Still, Trump persists in deepening American involvement.
“Already, President Trump has granted a Pentagon request to declare parts of three provinces of Yemen to be an ‘area of active hostilities’ where looser battlefield rules apply,” The New York Times reports. Weeks ago, Trump approved a raid that left a Navy SEAL and multiple innocent children dead while costing tens of millions of taxpayer dollars and failing to kill or capture any senior terrorists. The father of the fallen Navy SEAL has angrily demanded an investigation.
The White House bafflingly described the outcome as a success, as if it did not adequately value the lives of Navy SEALs or innocent Yemeni children or taxpayer dollars. Did the raid signal that Trump will put more American boots on the ground in Yemen? Defense One has reports of a spike in drone strikes and more ground troops.
“This is a major new development in a military intervention launched by the Obama White House without public discussion or a declaration of war,” Bonnie Kristian argues at Business Insider. “Obama started US involvement in Yemen secretly and illegally, and to escalate to ground war—to putting US troops in harm’s way—without so much as a go-ahead from Congress would be a serious mistake.”
What she means by describing the war as illegal is that, in her estimation, it falls outside the bounds of the Authorization for Use of Military Force that Congress passed right after 9/11. Rep. Barbara Lee cast the lone vote in opposition, presciently fearing that its broad language could be used to justify military actions far beyond anything that the legislators who lined up behind the measure were contemplating.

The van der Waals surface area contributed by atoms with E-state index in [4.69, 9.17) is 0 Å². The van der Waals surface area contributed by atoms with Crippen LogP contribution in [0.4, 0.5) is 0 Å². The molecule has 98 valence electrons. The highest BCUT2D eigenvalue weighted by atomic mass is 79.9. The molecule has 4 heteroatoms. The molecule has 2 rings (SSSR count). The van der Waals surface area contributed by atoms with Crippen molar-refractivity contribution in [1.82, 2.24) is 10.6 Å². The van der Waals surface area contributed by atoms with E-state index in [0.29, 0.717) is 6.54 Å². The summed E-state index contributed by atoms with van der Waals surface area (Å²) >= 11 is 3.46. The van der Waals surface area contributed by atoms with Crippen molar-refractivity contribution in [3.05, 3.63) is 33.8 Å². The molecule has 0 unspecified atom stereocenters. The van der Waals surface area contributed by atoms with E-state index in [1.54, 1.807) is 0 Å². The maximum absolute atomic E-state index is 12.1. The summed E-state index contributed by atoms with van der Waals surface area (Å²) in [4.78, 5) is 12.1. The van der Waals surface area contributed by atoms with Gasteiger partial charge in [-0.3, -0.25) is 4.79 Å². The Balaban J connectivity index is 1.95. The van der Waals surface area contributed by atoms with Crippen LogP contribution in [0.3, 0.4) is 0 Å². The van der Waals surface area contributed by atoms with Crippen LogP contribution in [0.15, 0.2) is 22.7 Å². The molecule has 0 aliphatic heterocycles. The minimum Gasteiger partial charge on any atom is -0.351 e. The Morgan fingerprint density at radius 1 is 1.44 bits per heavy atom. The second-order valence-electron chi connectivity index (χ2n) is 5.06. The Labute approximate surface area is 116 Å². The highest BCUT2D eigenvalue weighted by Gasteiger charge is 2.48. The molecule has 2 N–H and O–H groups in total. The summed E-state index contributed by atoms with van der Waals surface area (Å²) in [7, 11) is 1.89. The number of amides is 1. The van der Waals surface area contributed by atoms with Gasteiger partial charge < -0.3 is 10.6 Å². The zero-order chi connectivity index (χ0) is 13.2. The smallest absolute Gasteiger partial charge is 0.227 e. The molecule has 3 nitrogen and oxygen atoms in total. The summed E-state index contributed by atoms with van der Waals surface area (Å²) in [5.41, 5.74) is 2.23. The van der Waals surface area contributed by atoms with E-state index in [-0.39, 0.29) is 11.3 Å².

The Obama administration repeatedly stretched its language past the breaking point. Hillary Clinton, too, advocated using it to launch military interventions, like the one in Libya, without obtaining Congressional permission as the Framers intended.
Now almost 16 years have passed since the AUMF was made law.
Trump, who pledged to defeat ISIS but otherwise led voters to believe that he would stop spilling blood and treasure abroad, is escalating U.S. involvement in a civil war. He is expected to sign off on “a similar Pentagon proposal to designate parts of Somalia to be another such battlefield-style zone for 180 days,” the Times reports. And the Army Times reports that the U.S. military “is sending an additional 2,500 ground combat troops to a staging base in Kuwait from which they could be called upon to back up coalition forces battling the Islamic State in Iraq and Syria.”
A few members of the legislature are alarmed.
“The power to make war is explicitly granted to Congress in Article I Section 8 of the Constitution,” says Rep. Jim Himes, a Democrat, who is cosponsoring a bill to rein in the executive branch. “Over many decades, however, this power has migrated increasingly to the President. We are now in a situation where military actions are carried out by the US around the world without the explicit approval of Congress.”